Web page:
Silicon Valley Bank depositors are saved at the last minute
What a weekend that was, reader.
By now, you've probably heard a lot about the sudden, bank run-driven collapse of Silicon Valley Bank, one of the tech industry's most stalwart and trusted institutions. There's a lot to catch up on, so buckle up.
The weekend was a period of intense stress in the tech industry, as the bank's customers wondered what they would do if Monday rolled around and they couldn't get access to the cash they needed to make payroll or pay their office rent.
Well, late on Sunday afternoon, the federal government stepped in: While the bank itself will no longer be a going concern — its assets are already being auctioned off — the FDIC is guaranteeing that anyone who had their money in Silicon Valley Bank will be made whole.
Then, news broke early this morning that HSBC has bought the UK arm of collapsed SVB in a last-minute deal. The UK government and the Bank of England facilitated the private sale, UK Chancellor Jeremy Hunt said on Twitter: "Deposits will be protected, with no taxpayer support".
You can follow our live coverage here.
As the tech industry breathes a massive sigh of relief, here's what you need to know going into your week.
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1. "Our money is gone." Before the FDIC stepped in to save the day (for depositors, anyway), the collapse of Silicon Valley Bank sparked fear, uncertainty, and panic as startups suddenly lost access to whatever cash they had stashed there.
Here's the latest from Insider on the Silicon Valley Bank meltdown:
- Insider took a deep dive into the recent history of Silicon Valley Bank, giving insight on the financial and strategic decisions it made to get to this point, from the perspective of the startups and VCs involved.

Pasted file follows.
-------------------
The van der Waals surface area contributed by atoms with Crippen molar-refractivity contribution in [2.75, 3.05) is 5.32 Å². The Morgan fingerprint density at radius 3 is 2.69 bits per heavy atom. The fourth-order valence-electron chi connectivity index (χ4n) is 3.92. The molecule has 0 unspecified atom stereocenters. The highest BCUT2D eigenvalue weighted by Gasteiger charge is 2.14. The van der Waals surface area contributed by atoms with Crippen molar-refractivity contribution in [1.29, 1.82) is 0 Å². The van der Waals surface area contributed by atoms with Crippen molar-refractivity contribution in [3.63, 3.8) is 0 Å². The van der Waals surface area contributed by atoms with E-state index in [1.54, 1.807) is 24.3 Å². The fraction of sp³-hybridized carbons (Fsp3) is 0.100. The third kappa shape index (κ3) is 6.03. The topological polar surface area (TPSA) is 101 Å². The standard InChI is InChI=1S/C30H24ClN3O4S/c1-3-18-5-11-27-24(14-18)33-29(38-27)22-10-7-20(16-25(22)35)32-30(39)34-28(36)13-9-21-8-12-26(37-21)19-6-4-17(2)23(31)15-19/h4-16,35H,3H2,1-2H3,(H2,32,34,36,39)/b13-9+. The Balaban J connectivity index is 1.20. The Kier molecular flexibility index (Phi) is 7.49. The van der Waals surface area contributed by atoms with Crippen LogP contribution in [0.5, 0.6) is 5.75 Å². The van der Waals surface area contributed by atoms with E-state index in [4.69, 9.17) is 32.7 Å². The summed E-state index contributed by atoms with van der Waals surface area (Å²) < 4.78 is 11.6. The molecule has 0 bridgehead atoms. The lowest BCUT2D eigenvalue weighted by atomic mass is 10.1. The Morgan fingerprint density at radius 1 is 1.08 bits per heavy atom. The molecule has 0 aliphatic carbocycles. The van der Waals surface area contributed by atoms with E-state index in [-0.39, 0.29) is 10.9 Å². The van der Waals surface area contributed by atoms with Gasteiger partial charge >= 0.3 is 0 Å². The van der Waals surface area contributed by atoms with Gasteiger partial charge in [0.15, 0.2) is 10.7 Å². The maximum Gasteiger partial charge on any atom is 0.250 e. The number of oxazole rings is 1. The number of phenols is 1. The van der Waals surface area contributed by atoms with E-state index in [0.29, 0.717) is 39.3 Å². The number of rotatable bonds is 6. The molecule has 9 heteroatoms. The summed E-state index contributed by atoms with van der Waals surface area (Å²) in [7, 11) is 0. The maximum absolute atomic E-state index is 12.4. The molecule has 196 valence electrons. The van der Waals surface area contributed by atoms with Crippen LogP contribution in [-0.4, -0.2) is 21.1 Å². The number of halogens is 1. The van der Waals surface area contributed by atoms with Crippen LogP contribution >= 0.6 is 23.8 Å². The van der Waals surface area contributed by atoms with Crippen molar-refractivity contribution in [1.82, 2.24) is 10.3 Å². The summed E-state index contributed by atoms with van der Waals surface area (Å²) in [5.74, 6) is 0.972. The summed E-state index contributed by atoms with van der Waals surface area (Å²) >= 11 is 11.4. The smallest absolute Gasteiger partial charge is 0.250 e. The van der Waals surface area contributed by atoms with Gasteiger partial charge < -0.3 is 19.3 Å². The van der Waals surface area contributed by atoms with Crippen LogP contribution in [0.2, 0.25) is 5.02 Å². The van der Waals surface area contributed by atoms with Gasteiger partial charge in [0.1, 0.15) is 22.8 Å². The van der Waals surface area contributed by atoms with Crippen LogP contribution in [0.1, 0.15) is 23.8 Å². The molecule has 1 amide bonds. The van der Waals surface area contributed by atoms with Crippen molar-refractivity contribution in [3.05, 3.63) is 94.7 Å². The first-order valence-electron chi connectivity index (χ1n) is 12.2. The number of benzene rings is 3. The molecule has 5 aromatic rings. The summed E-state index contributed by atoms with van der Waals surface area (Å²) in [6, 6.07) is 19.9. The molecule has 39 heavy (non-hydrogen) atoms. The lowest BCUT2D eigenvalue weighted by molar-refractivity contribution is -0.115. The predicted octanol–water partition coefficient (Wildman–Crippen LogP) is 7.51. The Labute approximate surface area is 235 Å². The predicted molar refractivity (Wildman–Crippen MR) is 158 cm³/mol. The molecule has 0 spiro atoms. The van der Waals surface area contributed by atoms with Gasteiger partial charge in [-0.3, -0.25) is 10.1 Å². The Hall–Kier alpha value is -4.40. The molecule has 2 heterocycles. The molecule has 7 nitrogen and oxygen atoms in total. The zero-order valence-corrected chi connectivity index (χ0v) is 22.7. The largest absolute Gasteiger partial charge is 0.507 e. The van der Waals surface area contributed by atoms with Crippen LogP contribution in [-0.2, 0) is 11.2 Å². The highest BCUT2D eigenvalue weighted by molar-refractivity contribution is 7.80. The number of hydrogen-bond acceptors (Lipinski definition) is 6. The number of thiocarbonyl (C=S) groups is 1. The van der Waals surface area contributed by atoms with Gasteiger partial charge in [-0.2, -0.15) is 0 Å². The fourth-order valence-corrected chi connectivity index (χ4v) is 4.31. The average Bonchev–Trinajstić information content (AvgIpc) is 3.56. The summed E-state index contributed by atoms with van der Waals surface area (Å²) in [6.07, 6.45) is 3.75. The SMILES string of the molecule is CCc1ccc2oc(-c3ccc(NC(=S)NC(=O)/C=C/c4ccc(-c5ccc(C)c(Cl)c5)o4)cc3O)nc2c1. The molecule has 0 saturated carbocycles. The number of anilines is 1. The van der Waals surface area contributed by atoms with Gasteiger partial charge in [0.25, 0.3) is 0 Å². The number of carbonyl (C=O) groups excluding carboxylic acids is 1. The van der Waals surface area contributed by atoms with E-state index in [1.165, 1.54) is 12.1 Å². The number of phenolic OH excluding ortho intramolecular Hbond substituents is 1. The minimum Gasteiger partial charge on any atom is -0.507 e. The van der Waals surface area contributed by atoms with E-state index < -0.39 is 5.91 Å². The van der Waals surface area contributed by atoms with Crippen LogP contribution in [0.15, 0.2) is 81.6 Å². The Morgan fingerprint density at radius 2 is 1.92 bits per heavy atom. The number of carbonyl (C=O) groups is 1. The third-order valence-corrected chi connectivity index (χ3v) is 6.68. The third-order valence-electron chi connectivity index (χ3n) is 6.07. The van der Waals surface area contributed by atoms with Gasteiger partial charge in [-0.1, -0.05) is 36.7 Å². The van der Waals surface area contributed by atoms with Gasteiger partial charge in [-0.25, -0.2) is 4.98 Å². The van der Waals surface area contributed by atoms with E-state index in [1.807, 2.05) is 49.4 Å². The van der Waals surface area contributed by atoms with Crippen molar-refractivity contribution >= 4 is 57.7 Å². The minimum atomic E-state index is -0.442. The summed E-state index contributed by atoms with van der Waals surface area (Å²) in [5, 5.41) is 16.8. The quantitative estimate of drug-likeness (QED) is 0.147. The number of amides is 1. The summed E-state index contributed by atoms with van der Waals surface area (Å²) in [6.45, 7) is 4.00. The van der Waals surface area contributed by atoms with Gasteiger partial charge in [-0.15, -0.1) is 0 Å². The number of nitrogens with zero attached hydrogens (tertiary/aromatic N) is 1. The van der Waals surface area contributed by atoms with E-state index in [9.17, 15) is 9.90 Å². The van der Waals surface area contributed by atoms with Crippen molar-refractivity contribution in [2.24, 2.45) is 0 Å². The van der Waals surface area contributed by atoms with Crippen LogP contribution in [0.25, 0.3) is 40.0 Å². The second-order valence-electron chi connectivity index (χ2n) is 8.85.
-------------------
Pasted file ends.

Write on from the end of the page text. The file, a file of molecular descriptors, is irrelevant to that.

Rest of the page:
- Insider's Dan DeFrancesco writes that the panic-driven bank run reflected poorly on SVB's customers, who only took a few days to turn their back on a bank that had served them well for decades.
- SVB staffers spent Friday polishing their resumes or hitting the bar after being told to leave the office.
- It turns out that Roku had a full 26% of its cash tied up in Silicon Valley Bank, making it one of several larger tech companies that must be thrilled to be getting their cash back.
- My colleague Alistair Barr writes about what made the SVB bank run so scary: If the FDIC hadn't stepped in to make a special exception, almost 90% of its deposits would have been uninsured. Insider also analyzed the regulatory filings of 15 major US banks and found at the end of 2022, there was well over $1 trillion in uninsured deposits.
Read more about the financial panic that swept Silicon Valley over the weekend here.
In other news:
2. Can Silicon Valley succeed where the CDC failed? Insider's Adam Rogers writes that the CDC fumbled its response to COVID-19 so badly that the private sector may be our best hope in the next pandemic. As VCs invest in pandemic-related startups, it's tech versus the virus.